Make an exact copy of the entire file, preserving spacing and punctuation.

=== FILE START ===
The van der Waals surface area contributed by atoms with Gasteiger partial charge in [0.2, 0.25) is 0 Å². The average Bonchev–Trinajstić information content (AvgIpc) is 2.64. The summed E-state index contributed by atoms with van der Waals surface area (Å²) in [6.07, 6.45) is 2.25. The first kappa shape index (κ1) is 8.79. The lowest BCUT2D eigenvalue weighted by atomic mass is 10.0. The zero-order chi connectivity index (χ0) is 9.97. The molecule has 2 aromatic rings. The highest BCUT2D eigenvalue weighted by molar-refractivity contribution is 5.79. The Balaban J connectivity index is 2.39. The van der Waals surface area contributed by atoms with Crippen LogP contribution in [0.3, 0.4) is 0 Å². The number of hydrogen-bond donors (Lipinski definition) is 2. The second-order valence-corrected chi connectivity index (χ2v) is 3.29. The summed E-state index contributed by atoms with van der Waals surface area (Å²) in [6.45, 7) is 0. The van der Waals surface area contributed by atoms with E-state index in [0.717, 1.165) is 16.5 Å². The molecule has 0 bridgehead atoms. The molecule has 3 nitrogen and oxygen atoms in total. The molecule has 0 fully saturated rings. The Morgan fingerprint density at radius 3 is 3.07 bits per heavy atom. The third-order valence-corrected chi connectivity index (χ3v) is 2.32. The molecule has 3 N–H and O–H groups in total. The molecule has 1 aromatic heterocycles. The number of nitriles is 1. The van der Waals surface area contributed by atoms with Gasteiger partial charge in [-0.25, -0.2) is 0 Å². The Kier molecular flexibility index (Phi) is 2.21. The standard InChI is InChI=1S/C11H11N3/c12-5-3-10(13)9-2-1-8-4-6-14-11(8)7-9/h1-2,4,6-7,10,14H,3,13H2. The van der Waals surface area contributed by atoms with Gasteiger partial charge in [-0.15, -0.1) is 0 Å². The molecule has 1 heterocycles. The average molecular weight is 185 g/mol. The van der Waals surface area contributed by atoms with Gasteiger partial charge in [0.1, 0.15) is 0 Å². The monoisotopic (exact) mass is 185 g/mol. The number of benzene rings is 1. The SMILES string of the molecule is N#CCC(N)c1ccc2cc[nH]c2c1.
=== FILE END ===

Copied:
The van der Waals surface area contributed by atoms with Gasteiger partial charge in [0.2, 0.25) is 0 Å². The average Bonchev–Trinajstić information content (AvgIpc) is 2.64. The summed E-state index contributed by atoms with van der Waals surface area (Å²) in [6.07, 6.45) is 2.25. The first kappa shape index (κ1) is 8.79. The lowest BCUT2D eigenvalue weighted by atomic mass is 10.0. The zero-order chi connectivity index (χ0) is 9.97. The molecule has 2 aromatic rings. The highest BCUT2D eigenvalue weighted by molar-refractivity contribution is 5.79. The Balaban J connectivity index is 2.39. The van der Waals surface area contributed by atoms with Crippen LogP contribution in [0.3, 0.4) is 0 Å². The number of hydrogen-bond donors (Lipinski definition) is 2. The second-order valence-corrected chi connectivity index (χ2v) is 3.29. The summed E-state index contributed by atoms with van der Waals surface area (Å²) in [6.45, 7) is 0. The van der Waals surface area contributed by atoms with E-state index in [0.717, 1.165) is 16.5 Å². The molecule has 0 bridgehead atoms. The molecule has 3 nitrogen and oxygen atoms in total. The molecule has 0 fully saturated rings. The Morgan fingerprint density at radius 3 is 3.07 bits per heavy atom. The third-order valence-corrected chi connectivity index (χ3v) is 2.32. The molecule has 3 N–H and O–H groups in total. The molecule has 1 aromatic heterocycles. The number of nitriles is 1. The van der Waals surface area contributed by atoms with Gasteiger partial charge in [-0.25, -0.2) is 0 Å². The Kier molecular flexibility index (Phi) is 2.21. The standard InChI is InChI=1S/C11H11N3/c12-5-3-10(13)9-2-1-8-4-6-14-11(8)7-9/h1-2,4,6-7,10,14H,3,13H2. The van der Waals surface area contributed by atoms with Gasteiger partial charge in [-0.15, -0.1) is 0 Å². The molecule has 1 heterocycles. The average molecular weight is 185 g/mol. The van der Waals surface area contributed by atoms with Gasteiger partial charge in [0.1, 0.15) is 0 Å². The monoisotopic (exact) mass is 185 g/mol. The number of benzene rings is 1. The SMILES string of the molecule is N#CCC(N)c1ccc2cc[nH]c2c1.